Tearing in Children
Excessive Eye Watering (Epiphora)
Is excessive tearing common in children?
Tearing problems are common among newborn babies and infants. Approximately one-third of all babies have excessive tears and mucus formation during infancy.
Congenital Nasolacrimal Duct Obstruction (CNLDO)
Most excessive tearing problems in infants and very young children are due to a congenital obstruction of the nasolacrimal outflow pathway. The nasolacrimal duct (tear drainage system) carries tears from the medial eyelid (inner corner of eye) into the nose. In many infants a persistent membrane blocks the lower end of the tear duct just inside the nose preventing the proper drainage of tears. In 95% of children this congenital nasolacrimal duct obstruction opens spontaneously within the first 12 months of life. If the obstruction does not resolve by the child’s first birthday, then intervention should be considered.
When the tear passageway remains blocked, stagnation of the tear flow occurs and tears may run down the cheek. With time, the delicate eyelid skin may become red and irritated. Chronic obstruction may also lead to discharge and even infection (dacryocystitis).
Other Causes of Tearing in Children
Very rarely, tearing in children may be caused by congenital glaucoma. There are other signs associated with this serious condition including enlarged eye (buphthalmos), a cloudy cornea, high intraocular pressure, light sensitivity and irritation.
Tearing is occasionally due to misdirected eyelashes rubbing the cornea. This is more common in Oriental infants and is due to a fold of skin rolling the eyelashes toward the cornea.
Tearing may also result from wind, pollen, smoke, or chemical exposure.
Other rare congenital diseases exist which may lead to an overproduction of tears.
How Is Tearing in Infants Treated?
Initially, pressure and massage over the tear sac is recommended. If chronic discharge is a problem, antibiotic eye drops or ointment may be prescribed
The Massage Technique
Place a finger under the inner corner of the infant’s eye next to the nose and roll the finger over the bony ridge while pressing down and in. This increases pressure inside the tear sac and may also express mucus and tears from the sac. Following pressure on the sac area, an antibiotic drop or ointment may be recommended.
Tear Duct Probing
A thin, blunt metal probe is carefully passed through the punctum (tear duct opening) and lacrimal sac and down the nasolacrimal duct into the nose. A ‘pop’ is often appreciated as the membrane causing the obstruction is penetrated. Fluid is then irrigated through the tear duct system to ensure that the passageway is open. Probing is a relatively minor procedure, but in infants and children a brief general anesthetic is usually required. Infants do not experience pain after the probing but some blood stained tears or a bloody nose is common. Discharge from the eye may persist for up to a week. Antibiotic drops or ointment is used for 1 week following the probing. Complications from a simple probe are unusual.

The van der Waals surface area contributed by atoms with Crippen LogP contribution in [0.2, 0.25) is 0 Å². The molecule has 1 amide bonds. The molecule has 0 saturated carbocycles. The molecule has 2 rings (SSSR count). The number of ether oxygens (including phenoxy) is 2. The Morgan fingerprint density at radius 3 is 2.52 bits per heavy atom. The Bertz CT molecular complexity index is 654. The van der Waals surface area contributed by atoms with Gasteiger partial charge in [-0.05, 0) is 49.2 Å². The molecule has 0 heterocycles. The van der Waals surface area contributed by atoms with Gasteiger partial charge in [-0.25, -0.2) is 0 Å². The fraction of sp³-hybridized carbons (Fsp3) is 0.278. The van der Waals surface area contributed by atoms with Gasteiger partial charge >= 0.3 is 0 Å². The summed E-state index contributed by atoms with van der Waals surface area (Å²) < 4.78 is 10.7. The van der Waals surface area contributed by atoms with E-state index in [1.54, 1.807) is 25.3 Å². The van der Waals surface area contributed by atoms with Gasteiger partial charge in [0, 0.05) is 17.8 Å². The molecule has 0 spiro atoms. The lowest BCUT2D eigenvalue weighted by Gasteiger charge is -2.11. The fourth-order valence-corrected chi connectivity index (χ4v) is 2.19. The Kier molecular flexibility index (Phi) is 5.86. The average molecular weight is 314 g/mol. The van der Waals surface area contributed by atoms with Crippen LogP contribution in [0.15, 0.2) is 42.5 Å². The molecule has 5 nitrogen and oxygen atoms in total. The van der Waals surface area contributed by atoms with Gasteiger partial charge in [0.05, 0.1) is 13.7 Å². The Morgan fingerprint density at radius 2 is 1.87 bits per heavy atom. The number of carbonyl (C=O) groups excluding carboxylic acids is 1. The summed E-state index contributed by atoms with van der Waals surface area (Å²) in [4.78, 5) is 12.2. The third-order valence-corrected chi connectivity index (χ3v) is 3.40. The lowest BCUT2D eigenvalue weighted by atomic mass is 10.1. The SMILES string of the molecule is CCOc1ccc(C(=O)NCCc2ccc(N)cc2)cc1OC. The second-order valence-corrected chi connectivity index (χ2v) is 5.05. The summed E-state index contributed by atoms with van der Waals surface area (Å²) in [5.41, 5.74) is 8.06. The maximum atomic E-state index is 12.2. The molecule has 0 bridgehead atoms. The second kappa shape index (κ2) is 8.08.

Probings performed during the first 14 or so months of life have over a 95% success rate. The success rate may diminish some after 15 to 18 months of age, but an untreated tear duct obstruction may improve with simple probing up to 5 or 6 years of age.
If the tearing is not relieved after an initial probing, a second attempt may be tried. Silicone tubes are the next step in the management of children who have not improved after tear duct probing. A general anesthetic is required for silicone intubation of the nasolacrimal duct drainage system. A loop of the tubing will be seen in the inner corner of the eye. The silicone tube is secured in the nose and permits tears to drain into the nose by traveling around the tube and not actually through its lumen (center of tube). The tube is left in place and removed in the office or with a brief inhaled anesthetic 6 to 12 months after placement.
The most common complication of silicone tubes is prolapse of the tube because the child has pulled the tube out. If this occurs parents should tape the prolapsed tube to the cheek or nose and contact the office. Typically, attempts to reposition the tube are unsuccessful and the tube is removed to prevent eye irritation. Often the tearing may still resolve, however if tearing continues after removal then a replacement tube may be needed.
Dacryocystorhinostomy (DCR) Surgery
In the infrequent case that tearing is not relieved with silicone tubes, a dacryocystorhinostomy (DCR) may be necessary to open the tear drainage system. This procedure involves a short skin incision in the medial canthal area (between the inner corner of the eye and the nose) with removal of bone and creation of a passageway into the nose. Silicone stents are put in to help keep the new tear duct system open during the healing phase. Dacryocystorhinostomy surgery is generally deferred until atleast 4 or 5 years of age when the nose is larger and permits a simpler surgical technique.
The scarring with the skin incision is usually not noticeable after several months of healing. However, prominent scarring may occur in some children requiring later revision. Scarring in the nose (area of the surgical bypass) can re-obstruct the new opening requiring additional surgery if the tearing symptoms recur.
Dacryocystorhinostomy with Jones tube
Canalicular agenesis (absence of the tear duct) is a rare congenital abnormality that results in poor tear drainage and chronic tearing problems. Conventional silicone stents can not be passed and a Jones tube (Pyrex glass tube) is used to direct the tears from the inside corner of the eye into the nose.